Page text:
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ABM 2010 Agribusiness Organizations and Careers


Welcome to this research guide! If you are off-campus, many of the resources featured here require that you login with your BroncoName and BroncoPassword.

Getting started: Choose a company

BEFORE you choose a publicly traded agribusiness company for your project:

FIRST, make sure that the company, brand or store name that you have in mind is actually a publicly traded company.
SECOND, see if there is enough current information related to the company before you commit to choosing it.

You can Google the name or look it up in Wikipedia to check if the company is a public company, rather than a private company or a division, subsidiary, or brand of the company you have in mind. You can also take a quick look at these sources for industry information and company information.

If you don't already have a company in mind, the sources below can give you ideas but not every company on these lists will be an agribusiness or publicly traded.

Next step: Research your company by topic

Below are TOPICS and suggested SOURCES for finding topic information:

A. Basic company information

If you need: The product line of the company, its markets (type and geographic location of customers), primary processes, location of the company headquarters and major facilities, number of employees, annual sales, trading symbol and where the company’s stock is traded. Try looking here:

B. The market situation

If you need: Background and current situation on the needs, perceptions, and buying trends of customers or consumers, as applicable; with information on the current size and past growth of the market, either in total, by sub-markets, or by geographic area. Try looking here:

C. The product situation

If you need: For at least two of the firm’s major products, a recent history of its sales (physical volume), revenues, costs, and profits. Consider this strategy and source:

Take a look at the sources above, but this data may be a bit hard to come by, as the company would have had to willingly reveal this information or an outside analyst would have had to dig for and/or estimate this. You can also search the database called ABI/INFORM Complete for articles and / or marketing reports. It would help if you knew the names of the product(s). Companies that market products or services that are purchased by the consumers themselves (rather than sold to another another industry or company) tend to have more of this sort of information available. Also, industries that have a very large sales volumes (say, soft drinks or fast food) have a lot of analysts or business writers watching their sales situation, which makes the info easier to find. Also, the profits from a particular product or product line would require intimate knowledge of the company's internal numbers and may be really hard to find. You may have to settle for just sales figures and/or overall profitability for the company or some analyst's statement about how a particular product has helped or hurt profits.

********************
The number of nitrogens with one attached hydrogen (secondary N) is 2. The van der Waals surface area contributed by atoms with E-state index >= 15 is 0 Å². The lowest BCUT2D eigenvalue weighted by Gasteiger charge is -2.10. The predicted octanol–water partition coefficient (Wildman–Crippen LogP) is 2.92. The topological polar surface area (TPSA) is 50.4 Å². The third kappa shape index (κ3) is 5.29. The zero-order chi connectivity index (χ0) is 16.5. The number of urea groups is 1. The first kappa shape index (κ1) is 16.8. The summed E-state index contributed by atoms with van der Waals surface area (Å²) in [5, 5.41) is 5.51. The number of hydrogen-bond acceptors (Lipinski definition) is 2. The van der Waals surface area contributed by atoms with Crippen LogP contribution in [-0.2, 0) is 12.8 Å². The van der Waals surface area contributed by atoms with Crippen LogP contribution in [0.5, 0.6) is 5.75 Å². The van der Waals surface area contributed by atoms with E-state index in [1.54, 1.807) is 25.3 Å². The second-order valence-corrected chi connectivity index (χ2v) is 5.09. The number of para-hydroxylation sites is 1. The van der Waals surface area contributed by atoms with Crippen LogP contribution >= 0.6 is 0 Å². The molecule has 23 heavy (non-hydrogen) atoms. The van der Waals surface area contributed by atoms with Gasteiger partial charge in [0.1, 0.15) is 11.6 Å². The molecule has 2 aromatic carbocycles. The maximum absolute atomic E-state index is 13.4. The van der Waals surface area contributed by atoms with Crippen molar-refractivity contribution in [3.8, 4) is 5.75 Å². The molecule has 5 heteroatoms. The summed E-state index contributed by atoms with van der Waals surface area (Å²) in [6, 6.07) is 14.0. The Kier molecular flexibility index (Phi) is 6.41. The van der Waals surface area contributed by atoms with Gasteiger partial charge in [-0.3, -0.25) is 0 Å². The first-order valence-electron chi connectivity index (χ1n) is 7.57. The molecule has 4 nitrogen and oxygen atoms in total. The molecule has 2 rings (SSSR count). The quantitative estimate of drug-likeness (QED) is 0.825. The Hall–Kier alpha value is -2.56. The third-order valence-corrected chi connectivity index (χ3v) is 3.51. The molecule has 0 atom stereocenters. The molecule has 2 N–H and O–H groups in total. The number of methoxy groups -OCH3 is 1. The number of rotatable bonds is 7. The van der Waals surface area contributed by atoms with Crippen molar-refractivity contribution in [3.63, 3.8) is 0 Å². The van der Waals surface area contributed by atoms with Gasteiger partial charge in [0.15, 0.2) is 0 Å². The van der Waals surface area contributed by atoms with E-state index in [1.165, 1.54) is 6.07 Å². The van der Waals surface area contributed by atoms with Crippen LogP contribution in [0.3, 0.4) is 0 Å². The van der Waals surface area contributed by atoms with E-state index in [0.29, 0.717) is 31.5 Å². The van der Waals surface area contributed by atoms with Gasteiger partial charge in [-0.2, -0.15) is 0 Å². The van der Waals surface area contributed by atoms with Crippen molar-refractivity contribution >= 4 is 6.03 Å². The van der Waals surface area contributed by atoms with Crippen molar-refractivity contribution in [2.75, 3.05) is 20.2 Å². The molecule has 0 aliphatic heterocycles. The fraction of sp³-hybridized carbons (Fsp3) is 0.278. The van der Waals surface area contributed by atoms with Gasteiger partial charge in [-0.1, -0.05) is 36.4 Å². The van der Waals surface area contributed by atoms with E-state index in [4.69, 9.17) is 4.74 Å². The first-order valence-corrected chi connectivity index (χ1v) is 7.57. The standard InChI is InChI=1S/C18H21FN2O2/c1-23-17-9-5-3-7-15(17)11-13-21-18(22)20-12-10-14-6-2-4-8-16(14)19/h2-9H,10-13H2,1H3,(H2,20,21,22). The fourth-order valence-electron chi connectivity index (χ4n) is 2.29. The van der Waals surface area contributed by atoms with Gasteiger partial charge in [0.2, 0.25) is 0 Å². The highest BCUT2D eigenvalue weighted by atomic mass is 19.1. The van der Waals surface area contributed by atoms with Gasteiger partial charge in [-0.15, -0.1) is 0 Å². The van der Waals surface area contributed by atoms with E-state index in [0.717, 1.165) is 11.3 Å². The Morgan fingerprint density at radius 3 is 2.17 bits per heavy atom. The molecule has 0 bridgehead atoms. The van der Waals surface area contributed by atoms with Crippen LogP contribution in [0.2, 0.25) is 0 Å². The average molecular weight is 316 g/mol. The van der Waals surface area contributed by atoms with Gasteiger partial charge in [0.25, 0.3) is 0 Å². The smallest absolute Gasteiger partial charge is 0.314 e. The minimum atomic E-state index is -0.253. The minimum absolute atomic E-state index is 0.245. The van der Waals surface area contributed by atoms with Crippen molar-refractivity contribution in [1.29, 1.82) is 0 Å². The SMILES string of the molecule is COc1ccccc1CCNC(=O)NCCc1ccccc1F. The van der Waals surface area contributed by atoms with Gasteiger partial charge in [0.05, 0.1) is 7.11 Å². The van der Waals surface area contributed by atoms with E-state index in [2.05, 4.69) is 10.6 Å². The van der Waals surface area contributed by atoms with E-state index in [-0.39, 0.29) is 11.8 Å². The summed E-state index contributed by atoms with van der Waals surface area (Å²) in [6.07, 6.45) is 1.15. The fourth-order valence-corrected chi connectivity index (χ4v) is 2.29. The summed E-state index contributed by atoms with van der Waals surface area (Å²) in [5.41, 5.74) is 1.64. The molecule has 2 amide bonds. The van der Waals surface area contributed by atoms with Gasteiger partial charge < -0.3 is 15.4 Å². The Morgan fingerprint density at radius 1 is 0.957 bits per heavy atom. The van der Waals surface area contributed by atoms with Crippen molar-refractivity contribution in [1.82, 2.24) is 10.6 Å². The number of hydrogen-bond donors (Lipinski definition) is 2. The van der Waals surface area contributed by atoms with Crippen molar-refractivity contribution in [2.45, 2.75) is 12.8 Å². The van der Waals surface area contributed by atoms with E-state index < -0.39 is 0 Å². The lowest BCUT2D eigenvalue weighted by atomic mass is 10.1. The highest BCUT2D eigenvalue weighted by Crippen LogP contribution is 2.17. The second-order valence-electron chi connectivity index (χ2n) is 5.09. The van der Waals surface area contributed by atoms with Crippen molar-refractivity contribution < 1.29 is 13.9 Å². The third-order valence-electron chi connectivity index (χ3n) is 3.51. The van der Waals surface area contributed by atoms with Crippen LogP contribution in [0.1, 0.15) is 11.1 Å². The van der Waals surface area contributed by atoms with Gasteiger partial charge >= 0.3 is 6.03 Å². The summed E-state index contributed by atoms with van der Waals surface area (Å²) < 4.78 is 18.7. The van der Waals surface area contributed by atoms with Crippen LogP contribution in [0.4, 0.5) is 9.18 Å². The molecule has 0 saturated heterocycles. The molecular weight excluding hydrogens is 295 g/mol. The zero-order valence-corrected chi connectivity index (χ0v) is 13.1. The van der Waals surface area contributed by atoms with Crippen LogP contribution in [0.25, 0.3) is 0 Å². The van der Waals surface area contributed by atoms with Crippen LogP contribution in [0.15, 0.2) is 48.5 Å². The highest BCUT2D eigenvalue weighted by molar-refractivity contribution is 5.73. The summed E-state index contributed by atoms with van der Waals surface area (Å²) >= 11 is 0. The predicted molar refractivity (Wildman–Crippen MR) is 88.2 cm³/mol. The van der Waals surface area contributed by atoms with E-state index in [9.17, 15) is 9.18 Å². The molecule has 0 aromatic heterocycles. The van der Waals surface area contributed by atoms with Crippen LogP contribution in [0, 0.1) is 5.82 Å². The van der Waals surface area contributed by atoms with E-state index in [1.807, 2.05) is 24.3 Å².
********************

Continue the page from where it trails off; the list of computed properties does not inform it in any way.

D. The competitive situation

If you need: At least two major competitors of your chosen company, the competitors' size, goals, market share, product quality, marketing strategies, and anything else that helps you understand the competitors and their intentions. Try looking here:

E. The distribution situation

If you need: The prices, physical distribution practices, organization, and trade terms used in this industry and by your chosen firm. Try looking here:

F. The macroeconomic environment

If you need: Information about the general economic situation including factors such as economic climate (e.g., inflation, unemployment, interest rates, imports and exports), technology, the political situation, legal issues, social issues, and cultural issues. Try looking here:

Also try looking here, for general background info:

G. Company strengths, weaknesses, opportunities, and threats

If you need: Internal company Strengths and Weaknesses that may relate to marketing, finance, human resources, operations, leadership, or information technology; and major Opportunities and Threats that come from outside the firm, for example as issues related to changes in technology, government regulation, and customers’/consumers’ preferences. Try looking here: